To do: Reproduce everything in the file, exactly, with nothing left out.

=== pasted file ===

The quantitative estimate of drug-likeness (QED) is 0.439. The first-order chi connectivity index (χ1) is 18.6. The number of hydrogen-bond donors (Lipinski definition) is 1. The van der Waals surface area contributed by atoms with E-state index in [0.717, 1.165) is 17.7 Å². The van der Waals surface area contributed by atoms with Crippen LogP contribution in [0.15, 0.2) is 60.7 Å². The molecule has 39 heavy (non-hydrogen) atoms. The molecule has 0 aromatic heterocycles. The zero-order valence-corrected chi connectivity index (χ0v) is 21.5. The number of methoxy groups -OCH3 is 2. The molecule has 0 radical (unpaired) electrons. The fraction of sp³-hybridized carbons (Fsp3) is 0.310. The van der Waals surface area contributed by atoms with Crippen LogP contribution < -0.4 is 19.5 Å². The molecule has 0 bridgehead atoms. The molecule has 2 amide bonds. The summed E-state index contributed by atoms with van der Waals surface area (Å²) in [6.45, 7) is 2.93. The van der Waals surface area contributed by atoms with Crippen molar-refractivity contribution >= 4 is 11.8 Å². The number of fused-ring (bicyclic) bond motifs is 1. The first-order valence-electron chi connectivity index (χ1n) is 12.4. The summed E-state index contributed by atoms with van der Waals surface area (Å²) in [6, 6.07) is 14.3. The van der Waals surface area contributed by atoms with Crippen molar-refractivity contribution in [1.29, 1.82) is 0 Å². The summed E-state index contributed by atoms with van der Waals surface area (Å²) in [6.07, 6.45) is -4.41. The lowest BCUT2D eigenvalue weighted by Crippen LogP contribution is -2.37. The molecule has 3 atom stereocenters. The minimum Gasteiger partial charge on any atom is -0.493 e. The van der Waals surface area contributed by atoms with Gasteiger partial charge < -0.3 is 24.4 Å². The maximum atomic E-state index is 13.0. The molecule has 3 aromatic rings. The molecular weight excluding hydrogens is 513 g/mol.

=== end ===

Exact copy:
The quantitative estimate of drug-likeness (QED) is 0.439. The first-order chi connectivity index (χ1) is 18.6. The number of hydrogen-bond donors (Lipinski definition) is 1. The van der Waals surface area contributed by atoms with E-state index in [0.717, 1.165) is 17.7 Å². The van der Waals surface area contributed by atoms with Crippen LogP contribution in [0.15, 0.2) is 60.7 Å². The molecule has 39 heavy (non-hydrogen) atoms. The molecule has 0 aromatic heterocycles. The zero-order valence-corrected chi connectivity index (χ0v) is 21.5. The number of methoxy groups -OCH3 is 2. The molecule has 0 radical (unpaired) electrons. The fraction of sp³-hybridized carbons (Fsp3) is 0.310. The van der Waals surface area contributed by atoms with Crippen LogP contribution < -0.4 is 19.5 Å². The molecule has 0 bridgehead atoms. The molecule has 2 amide bonds. The summed E-state index contributed by atoms with van der Waals surface area (Å²) in [6.45, 7) is 2.93. The van der Waals surface area contributed by atoms with Crippen molar-refractivity contribution >= 4 is 11.8 Å². The number of fused-ring (bicyclic) bond motifs is 1. The first-order valence-electron chi connectivity index (χ1n) is 12.4. The summed E-state index contributed by atoms with van der Waals surface area (Å²) in [6, 6.07) is 14.3. The van der Waals surface area contributed by atoms with Crippen molar-refractivity contribution in [1.29, 1.82) is 0 Å². The summed E-state index contributed by atoms with van der Waals surface area (Å²) in [6.07, 6.45) is -4.41. The lowest BCUT2D eigenvalue weighted by Crippen LogP contribution is -2.37. The molecule has 3 atom stereocenters. The minimum Gasteiger partial charge on any atom is -0.493 e. The van der Waals surface area contributed by atoms with Gasteiger partial charge < -0.3 is 24.4 Å². The maximum atomic E-state index is 13.0. The molecule has 3 aromatic rings. The molecular weight excluding hydrogens is 513 g/mol.